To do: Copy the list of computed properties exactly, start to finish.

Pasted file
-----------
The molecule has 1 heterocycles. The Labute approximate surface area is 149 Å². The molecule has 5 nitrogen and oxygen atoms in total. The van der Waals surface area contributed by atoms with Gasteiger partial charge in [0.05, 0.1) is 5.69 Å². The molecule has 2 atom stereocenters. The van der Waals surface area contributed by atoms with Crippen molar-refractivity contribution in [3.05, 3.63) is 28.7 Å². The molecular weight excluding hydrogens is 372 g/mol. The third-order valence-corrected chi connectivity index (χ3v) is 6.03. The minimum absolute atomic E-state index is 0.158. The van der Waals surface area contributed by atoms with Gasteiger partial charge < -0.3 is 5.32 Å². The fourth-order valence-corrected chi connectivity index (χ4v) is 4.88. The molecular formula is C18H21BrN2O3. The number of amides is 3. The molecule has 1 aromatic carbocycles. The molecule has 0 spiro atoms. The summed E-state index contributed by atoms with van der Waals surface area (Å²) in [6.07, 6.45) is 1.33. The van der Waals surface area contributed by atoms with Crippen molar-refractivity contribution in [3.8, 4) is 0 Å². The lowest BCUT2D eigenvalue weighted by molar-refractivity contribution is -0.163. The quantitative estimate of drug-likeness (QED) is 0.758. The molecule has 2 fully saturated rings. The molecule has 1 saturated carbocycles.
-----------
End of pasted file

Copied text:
The molecule has 1 heterocycles. The Labute approximate surface area is 149 Å². The molecule has 5 nitrogen and oxygen atoms in total. The van der Waals surface area contributed by atoms with Gasteiger partial charge in [0.05, 0.1) is 5.69 Å². The molecule has 2 atom stereocenters. The van der Waals surface area contributed by atoms with Crippen molar-refractivity contribution in [3.05, 3.63) is 28.7 Å². The molecular weight excluding hydrogens is 372 g/mol. The third-order valence-corrected chi connectivity index (χ3v) is 6.03. The minimum absolute atomic E-state index is 0.158. The van der Waals surface area contributed by atoms with Gasteiger partial charge < -0.3 is 5.32 Å². The fourth-order valence-corrected chi connectivity index (χ4v) is 4.88. The molecular formula is C18H21BrN2O3. The number of amides is 3. The molecule has 1 aromatic carbocycles. The molecule has 0 spiro atoms. The summed E-state index contributed by atoms with van der Waals surface area (Å²) in [6.07, 6.45) is 1.33. The van der Waals surface area contributed by atoms with Crippen molar-refractivity contribution in [3.8, 4) is 0 Å². The lowest BCUT2D eigenvalue weighted by molar-refractivity contribution is -0.163. The quantitative estimate of drug-likeness (QED) is 0.758. The molecule has 2 fully saturated rings. The molecule has 1 saturated carbocycles.